NFT Ends Work-to-Contract, Authorizes Possible Strike

The leaders of Neshaminy Federation of Teachers have declared the end of work-to-contract. The leaders have been authorized to call another strike.

The Neshaminy Federation of Teachers has lifted the work-to-contract job action.

According to a NFT press release, the union leaders decided Wednesday evening to lift the action, which has been in place since the beginning of this school year.

"The leadership and our members have concluded that the ‘work-to-contract’ action is not an essential part of our strategy as we seek to reset the bargaining process now that both sides have spoken on the arbitration report," NFT President Louise Boyd said in the press release.

The NFT leaders were also authorized by union members to call another strike this school year “when and under the circumstances the committee decides are appropriate,” as stated in the press release.

Boyd and union leaders stated in the press release that there has been no decision yet on whether to go on strike, which they are allowed to do under state law.

Should the teachers go on , the state's Department of Education would determine how many days thy would be allowed to go on strike. They would only be able to go on strike so many days that students would complete 180 days of instruction by June 30.

The teachers went on strike for eight days in January, which prompted the state-mandated non-binding arbitration process.

Although the , the NFT held a vote Wednesday evening, in which members "overwhelmingly endorsed their leaders’ recommendation to accept with reservations the ."

“We had hoped the school board would give careful review and good-faith consideration to the arbitrator’s report. Their refusal to do that and their knee-jerk rejection of the arbitration process was a disappointment to Neshaminy’s teachers,” Boyd said.

“But our message to the board and the community is that this was a missed opportunity to find solutions to the dispute that has divided us,” she stated.

Prior to the school board rejecting the arbitrator's findings, school board President Ritchie Webb said that if the board agreed to the terms of the report, the would "easily exceed $20 million."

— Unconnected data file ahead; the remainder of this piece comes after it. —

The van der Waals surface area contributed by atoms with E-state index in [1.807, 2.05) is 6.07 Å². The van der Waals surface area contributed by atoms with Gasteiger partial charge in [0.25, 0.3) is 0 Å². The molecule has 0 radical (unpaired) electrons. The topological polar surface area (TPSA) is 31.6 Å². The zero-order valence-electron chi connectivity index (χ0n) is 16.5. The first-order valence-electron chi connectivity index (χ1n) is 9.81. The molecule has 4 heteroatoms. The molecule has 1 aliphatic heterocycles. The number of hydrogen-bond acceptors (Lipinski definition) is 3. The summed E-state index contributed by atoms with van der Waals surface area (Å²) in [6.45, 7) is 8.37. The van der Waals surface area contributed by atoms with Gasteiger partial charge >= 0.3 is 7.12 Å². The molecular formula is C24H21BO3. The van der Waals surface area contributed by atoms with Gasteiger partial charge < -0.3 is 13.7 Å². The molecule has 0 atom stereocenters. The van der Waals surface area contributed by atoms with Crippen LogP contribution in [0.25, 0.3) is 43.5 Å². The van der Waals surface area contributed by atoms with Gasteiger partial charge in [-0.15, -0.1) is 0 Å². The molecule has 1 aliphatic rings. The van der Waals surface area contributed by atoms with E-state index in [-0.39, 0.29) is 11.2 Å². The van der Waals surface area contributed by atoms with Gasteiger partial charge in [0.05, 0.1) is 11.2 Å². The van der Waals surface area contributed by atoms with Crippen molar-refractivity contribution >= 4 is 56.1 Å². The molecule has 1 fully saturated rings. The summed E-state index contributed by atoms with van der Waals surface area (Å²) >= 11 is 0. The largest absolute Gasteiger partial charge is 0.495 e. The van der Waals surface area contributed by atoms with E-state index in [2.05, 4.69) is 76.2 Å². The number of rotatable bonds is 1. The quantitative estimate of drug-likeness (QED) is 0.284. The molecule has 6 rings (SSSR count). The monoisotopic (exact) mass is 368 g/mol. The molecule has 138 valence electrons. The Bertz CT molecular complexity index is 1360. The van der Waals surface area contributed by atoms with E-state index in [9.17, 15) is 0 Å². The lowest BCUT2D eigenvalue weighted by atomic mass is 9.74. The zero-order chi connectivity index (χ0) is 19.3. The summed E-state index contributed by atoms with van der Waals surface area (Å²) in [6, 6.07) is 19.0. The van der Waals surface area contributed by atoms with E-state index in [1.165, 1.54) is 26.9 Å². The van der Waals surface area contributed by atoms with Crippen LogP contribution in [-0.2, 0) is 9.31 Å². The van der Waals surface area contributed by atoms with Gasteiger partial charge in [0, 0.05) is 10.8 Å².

T.D. Lower southampton May 11, 2012 at 07:10 PM
UNIONS are not destroying this country its the greedy members of The NFT that just want more and more and more. do u want to know whos destroying this country the elected officials of our goverment while the hard working citizens that elected them bought in to their B.S.and unfullfilled promises sit home out of work struggling to make ends meet
RJ May 11, 2012 at 07:36 PM
Former Teacher, thanks for the information and response.
former teacher May 11, 2012 at 07:40 PM
A pleasure.
Chief Firewater May 14, 2012 at 12:59 PM
Many states have binding arbitration for teachers contracts and those states have not collapsed or fallen off the map. If anyone thinks this contract will be settled with zero cost to the District they are living on another planet. Time to have a judge rule on the contract and shove it down both sides throats.
former teacher May 14, 2012 at 07:45 PM
Chief, I would much rather the employer set the salary, benefits, etc. (The employer is the NSB and the taxpayers.) I would not want an outsider to tell me what I can afford to pay for something. You DO understand that the 'impartial' outsider came up with a 'solution' that, if followed' would cause the district to violate state policy (i.e. Act 1 limitations)? Given the choice of paying something we can't afford vs. the way things are now, I'm happy as can be that the NSB is toeing the line. If you do your homework, you will see that binding arbitration is a mess for the school districts, taxpayers, parents and students. It will benefit the teacher union. The only question will be to what degree that happens.


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